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Understanding Ancient Coin Images

Mar 13, 2019
Jessica Cooper, Ognjen Arandjelovic

In recent years, a range of problems within the broad umbrella of automatic, computer vision based analysis of ancient coins has been attracting an increasing amount of attention. Notwithstanding this research effort, the results achieved by the state of the art in the published literature remain poor and far from sufficiently well performing for any practical purpose. In the present paper we present a series of contributions which we believe will benefit the interested community. Firstly, we explain that the approach of visual matching of coins, universally adopted in all existing published papers on the topic, is not of practical interest because the number of ancient coin types exceeds by far the number of those types which have been imaged, be it in digital form (e.g. online) or otherwise (traditional film, in print, etc.). Rather, we argue that the focus should be on the understanding of the semantic content of coins. Hence, we describe a novel method which uses real-world multimodal input to extract and associate semantic concepts with the correct coin images and then using a novel convolutional neural network learn the appearance of these concepts. Empirical evidence on a real-world and by far the largest data set of ancient coins, we demonstrate highly promising results.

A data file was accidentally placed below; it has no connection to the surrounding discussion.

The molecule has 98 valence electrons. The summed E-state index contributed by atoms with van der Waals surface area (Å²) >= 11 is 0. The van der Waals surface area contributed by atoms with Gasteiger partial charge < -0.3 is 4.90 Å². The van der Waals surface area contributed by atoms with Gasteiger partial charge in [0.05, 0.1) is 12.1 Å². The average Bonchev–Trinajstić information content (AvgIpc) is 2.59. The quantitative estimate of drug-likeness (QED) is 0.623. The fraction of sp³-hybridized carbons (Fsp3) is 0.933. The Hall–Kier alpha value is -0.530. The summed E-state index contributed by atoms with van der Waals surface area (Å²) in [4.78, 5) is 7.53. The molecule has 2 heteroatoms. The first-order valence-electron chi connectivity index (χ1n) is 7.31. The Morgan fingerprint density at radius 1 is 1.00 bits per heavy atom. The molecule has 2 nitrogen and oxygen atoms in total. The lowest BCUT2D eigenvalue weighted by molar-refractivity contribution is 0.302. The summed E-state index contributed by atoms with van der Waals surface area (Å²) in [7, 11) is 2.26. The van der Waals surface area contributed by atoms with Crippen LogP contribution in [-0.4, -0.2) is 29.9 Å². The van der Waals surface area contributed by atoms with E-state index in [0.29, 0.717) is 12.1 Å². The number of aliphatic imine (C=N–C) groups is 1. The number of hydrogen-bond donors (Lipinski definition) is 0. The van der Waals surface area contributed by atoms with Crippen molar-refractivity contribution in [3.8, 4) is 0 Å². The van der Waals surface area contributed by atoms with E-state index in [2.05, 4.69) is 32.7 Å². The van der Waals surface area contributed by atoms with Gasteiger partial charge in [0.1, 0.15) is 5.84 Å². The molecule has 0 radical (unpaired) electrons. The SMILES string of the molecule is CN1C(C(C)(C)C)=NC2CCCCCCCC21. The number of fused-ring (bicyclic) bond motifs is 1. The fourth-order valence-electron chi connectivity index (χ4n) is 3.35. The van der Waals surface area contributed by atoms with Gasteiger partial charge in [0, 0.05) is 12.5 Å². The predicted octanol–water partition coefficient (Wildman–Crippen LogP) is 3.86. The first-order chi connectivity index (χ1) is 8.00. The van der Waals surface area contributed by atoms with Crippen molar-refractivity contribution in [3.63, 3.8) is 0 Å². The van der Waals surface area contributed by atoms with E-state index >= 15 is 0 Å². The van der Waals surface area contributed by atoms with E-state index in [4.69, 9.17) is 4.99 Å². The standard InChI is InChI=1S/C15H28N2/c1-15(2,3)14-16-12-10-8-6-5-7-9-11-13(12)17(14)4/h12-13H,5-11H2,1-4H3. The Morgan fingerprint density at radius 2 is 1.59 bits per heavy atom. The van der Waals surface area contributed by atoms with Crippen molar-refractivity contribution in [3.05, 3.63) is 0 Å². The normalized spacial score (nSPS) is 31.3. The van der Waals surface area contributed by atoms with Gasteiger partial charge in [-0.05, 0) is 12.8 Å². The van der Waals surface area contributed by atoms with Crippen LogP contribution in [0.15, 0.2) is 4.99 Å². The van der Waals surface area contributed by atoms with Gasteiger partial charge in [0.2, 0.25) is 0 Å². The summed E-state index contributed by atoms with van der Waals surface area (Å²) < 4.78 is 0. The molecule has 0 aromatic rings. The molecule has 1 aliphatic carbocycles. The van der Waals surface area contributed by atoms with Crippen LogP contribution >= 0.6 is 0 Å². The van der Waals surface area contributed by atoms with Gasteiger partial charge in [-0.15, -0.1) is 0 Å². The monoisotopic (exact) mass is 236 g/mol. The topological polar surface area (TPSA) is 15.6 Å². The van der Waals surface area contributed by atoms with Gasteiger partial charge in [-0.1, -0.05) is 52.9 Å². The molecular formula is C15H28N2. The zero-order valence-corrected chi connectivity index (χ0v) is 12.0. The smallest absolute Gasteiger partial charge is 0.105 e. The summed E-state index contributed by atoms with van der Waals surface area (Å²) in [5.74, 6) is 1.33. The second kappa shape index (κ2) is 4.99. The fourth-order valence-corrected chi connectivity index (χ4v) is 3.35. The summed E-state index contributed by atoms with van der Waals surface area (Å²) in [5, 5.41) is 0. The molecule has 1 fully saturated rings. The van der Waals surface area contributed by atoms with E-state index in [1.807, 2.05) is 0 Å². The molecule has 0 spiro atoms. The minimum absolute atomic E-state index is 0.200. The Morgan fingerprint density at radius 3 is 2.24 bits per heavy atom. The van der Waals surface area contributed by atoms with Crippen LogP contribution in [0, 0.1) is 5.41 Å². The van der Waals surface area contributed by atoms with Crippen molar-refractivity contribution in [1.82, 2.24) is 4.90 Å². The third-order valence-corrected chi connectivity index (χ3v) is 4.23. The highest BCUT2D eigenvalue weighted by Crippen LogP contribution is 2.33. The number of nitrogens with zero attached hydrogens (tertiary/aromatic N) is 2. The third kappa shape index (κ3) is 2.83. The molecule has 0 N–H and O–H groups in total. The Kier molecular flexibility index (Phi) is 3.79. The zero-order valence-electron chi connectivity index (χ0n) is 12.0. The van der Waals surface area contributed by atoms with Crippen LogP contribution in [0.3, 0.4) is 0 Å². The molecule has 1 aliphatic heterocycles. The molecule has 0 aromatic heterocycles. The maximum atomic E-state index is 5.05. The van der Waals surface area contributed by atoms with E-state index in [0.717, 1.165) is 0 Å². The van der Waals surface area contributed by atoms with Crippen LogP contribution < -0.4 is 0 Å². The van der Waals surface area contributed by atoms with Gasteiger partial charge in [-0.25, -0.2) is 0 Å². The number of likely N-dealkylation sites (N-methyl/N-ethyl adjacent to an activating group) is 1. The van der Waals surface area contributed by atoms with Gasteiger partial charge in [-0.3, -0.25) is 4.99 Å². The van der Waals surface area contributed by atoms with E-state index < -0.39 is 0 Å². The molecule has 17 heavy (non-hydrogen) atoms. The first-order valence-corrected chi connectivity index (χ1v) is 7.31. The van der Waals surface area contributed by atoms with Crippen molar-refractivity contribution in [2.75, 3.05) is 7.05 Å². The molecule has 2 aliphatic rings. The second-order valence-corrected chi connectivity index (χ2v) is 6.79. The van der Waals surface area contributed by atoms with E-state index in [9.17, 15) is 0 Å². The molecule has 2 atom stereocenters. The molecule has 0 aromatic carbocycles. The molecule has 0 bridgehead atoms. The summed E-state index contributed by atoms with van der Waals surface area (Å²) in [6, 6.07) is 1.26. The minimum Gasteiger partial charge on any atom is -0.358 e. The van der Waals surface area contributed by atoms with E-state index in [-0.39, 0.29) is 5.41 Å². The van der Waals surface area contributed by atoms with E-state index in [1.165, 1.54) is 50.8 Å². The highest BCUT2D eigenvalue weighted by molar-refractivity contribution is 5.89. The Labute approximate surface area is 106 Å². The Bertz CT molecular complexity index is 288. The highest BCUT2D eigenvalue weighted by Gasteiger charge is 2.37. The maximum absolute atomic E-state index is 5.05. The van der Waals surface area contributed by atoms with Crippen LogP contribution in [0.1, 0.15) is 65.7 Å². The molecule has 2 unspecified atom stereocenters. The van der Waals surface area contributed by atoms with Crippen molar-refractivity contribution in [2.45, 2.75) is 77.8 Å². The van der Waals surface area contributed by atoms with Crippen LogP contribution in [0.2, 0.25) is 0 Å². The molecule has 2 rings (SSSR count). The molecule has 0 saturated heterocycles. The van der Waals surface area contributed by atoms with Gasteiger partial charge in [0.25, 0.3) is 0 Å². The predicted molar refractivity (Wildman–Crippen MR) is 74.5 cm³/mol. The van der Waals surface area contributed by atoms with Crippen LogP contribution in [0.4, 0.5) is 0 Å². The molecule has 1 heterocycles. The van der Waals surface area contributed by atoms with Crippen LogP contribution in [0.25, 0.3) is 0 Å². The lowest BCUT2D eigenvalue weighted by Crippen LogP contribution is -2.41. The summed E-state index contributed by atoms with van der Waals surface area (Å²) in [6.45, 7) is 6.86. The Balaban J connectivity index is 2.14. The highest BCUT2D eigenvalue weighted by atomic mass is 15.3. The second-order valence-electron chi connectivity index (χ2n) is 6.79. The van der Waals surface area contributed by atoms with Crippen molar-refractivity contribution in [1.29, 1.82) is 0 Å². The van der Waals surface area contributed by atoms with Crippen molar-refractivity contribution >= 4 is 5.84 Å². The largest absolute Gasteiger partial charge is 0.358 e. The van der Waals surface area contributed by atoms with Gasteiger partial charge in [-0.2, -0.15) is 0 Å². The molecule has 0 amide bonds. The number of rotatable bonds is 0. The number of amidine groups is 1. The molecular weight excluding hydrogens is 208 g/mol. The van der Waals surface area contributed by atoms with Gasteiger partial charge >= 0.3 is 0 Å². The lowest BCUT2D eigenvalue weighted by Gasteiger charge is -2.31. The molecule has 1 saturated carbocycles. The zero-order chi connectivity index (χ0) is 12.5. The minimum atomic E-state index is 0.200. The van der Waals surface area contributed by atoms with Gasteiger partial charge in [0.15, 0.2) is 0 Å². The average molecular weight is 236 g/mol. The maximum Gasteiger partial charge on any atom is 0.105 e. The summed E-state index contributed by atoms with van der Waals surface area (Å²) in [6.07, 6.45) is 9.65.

* 2019 

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Learning Graphs from Noisy Epidemic Cascades

Mar 06, 2019
Jessica Hoffmann, Constantine Caramanis